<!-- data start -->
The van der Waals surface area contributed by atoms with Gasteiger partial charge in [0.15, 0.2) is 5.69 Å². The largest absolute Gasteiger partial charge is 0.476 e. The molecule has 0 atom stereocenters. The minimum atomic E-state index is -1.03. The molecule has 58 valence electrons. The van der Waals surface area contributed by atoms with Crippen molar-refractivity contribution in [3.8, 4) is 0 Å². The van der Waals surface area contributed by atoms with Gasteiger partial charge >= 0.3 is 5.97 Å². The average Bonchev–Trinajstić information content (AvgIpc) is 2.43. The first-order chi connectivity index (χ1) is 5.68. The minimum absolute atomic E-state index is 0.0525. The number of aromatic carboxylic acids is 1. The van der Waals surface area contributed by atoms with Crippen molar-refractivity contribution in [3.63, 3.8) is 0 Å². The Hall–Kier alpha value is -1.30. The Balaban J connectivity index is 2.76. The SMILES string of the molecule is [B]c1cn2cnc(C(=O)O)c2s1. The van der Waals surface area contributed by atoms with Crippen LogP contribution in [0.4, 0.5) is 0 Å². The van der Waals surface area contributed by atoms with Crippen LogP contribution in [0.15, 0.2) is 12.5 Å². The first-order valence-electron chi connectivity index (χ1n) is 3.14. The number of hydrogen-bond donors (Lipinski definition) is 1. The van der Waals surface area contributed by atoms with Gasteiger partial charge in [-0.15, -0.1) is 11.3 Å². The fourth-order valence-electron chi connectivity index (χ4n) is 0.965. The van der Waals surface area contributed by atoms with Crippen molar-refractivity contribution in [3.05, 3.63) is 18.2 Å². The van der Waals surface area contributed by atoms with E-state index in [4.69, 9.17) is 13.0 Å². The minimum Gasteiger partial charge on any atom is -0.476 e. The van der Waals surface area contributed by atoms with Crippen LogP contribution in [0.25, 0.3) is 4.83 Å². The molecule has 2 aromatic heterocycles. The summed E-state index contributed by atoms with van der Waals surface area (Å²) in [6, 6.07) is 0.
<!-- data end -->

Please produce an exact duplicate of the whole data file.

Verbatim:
The van der Waals surface area contributed by atoms with Gasteiger partial charge in [0.15, 0.2) is 5.69 Å². The largest absolute Gasteiger partial charge is 0.476 e. The molecule has 0 atom stereocenters. The minimum atomic E-state index is -1.03. The molecule has 58 valence electrons. The van der Waals surface area contributed by atoms with Crippen molar-refractivity contribution in [3.8, 4) is 0 Å². The van der Waals surface area contributed by atoms with Gasteiger partial charge >= 0.3 is 5.97 Å². The average Bonchev–Trinajstić information content (AvgIpc) is 2.43. The first-order chi connectivity index (χ1) is 5.68. The minimum absolute atomic E-state index is 0.0525. The number of aromatic carboxylic acids is 1. The van der Waals surface area contributed by atoms with Crippen molar-refractivity contribution in [3.63, 3.8) is 0 Å². The Hall–Kier alpha value is -1.30. The Balaban J connectivity index is 2.76. The SMILES string of the molecule is [B]c1cn2cnc(C(=O)O)c2s1. The van der Waals surface area contributed by atoms with Crippen LogP contribution in [0.4, 0.5) is 0 Å². The van der Waals surface area contributed by atoms with Crippen LogP contribution in [0.15, 0.2) is 12.5 Å². The first-order valence-electron chi connectivity index (χ1n) is 3.14. The number of hydrogen-bond donors (Lipinski definition) is 1. The van der Waals surface area contributed by atoms with Gasteiger partial charge in [-0.15, -0.1) is 11.3 Å². The fourth-order valence-electron chi connectivity index (χ4n) is 0.965. The van der Waals surface area contributed by atoms with Crippen molar-refractivity contribution in [3.05, 3.63) is 18.2 Å². The van der Waals surface area contributed by atoms with E-state index in [4.69, 9.17) is 13.0 Å². The minimum Gasteiger partial charge on any atom is -0.476 e. The van der Waals surface area contributed by atoms with Crippen LogP contribution in [0.25, 0.3) is 4.83 Å². The molecule has 2 aromatic heterocycles. The summed E-state index contributed by atoms with van der Waals surface area (Å²) in [6, 6.07) is 0.